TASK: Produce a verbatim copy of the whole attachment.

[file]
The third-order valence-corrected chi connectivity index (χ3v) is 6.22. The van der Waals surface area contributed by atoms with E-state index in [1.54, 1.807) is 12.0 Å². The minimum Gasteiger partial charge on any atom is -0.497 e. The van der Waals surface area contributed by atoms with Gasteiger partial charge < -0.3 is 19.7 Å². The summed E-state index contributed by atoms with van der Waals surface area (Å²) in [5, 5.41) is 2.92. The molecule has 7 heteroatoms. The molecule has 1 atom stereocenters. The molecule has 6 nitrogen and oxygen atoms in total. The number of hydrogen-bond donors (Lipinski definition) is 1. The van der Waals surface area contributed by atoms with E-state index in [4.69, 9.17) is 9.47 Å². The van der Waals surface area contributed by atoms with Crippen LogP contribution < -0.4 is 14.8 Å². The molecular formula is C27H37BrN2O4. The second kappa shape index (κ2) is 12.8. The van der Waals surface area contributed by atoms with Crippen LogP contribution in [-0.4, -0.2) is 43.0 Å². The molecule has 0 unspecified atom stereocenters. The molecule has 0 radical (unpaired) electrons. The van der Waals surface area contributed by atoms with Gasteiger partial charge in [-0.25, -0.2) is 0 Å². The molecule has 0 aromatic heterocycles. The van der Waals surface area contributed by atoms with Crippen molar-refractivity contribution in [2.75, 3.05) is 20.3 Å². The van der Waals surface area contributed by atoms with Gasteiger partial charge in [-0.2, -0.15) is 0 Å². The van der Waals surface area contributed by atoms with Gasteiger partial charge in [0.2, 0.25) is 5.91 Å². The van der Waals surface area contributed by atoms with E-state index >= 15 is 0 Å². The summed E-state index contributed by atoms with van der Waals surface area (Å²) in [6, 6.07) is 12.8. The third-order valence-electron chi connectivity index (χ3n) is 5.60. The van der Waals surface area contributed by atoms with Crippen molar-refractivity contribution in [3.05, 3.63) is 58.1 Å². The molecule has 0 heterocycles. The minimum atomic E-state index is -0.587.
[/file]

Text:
The third-order valence-corrected chi connectivity index (χ3v) is 6.22. The van der Waals surface area contributed by atoms with E-state index in [1.54, 1.807) is 12.0 Å². The minimum Gasteiger partial charge on any atom is -0.497 e. The van der Waals surface area contributed by atoms with Gasteiger partial charge < -0.3 is 19.7 Å². The summed E-state index contributed by atoms with van der Waals surface area (Å²) in [5, 5.41) is 2.92. The molecule has 7 heteroatoms. The molecule has 1 atom stereocenters. The molecule has 6 nitrogen and oxygen atoms in total. The number of hydrogen-bond donors (Lipinski definition) is 1. The van der Waals surface area contributed by atoms with E-state index in [4.69, 9.17) is 9.47 Å². The van der Waals surface area contributed by atoms with Crippen LogP contribution < -0.4 is 14.8 Å². The molecular formula is C27H37BrN2O4. The second kappa shape index (κ2) is 12.8. The van der Waals surface area contributed by atoms with Crippen LogP contribution in [-0.4, -0.2) is 43.0 Å². The molecule has 0 unspecified atom stereocenters. The molecule has 0 radical (unpaired) electrons. The van der Waals surface area contributed by atoms with Gasteiger partial charge in [-0.25, -0.2) is 0 Å². The molecule has 0 aromatic heterocycles. The van der Waals surface area contributed by atoms with Crippen molar-refractivity contribution in [2.75, 3.05) is 20.3 Å². The van der Waals surface area contributed by atoms with Gasteiger partial charge in [-0.2, -0.15) is 0 Å². The van der Waals surface area contributed by atoms with Gasteiger partial charge in [0.2, 0.25) is 5.91 Å². The van der Waals surface area contributed by atoms with E-state index >= 15 is 0 Å². The summed E-state index contributed by atoms with van der Waals surface area (Å²) in [6, 6.07) is 12.8. The third-order valence-electron chi connectivity index (χ3n) is 5.60. The van der Waals surface area contributed by atoms with Crippen molar-refractivity contribution in [3.05, 3.63) is 58.1 Å². The molecule has 0 heterocycles. The minimum atomic E-state index is -0.587.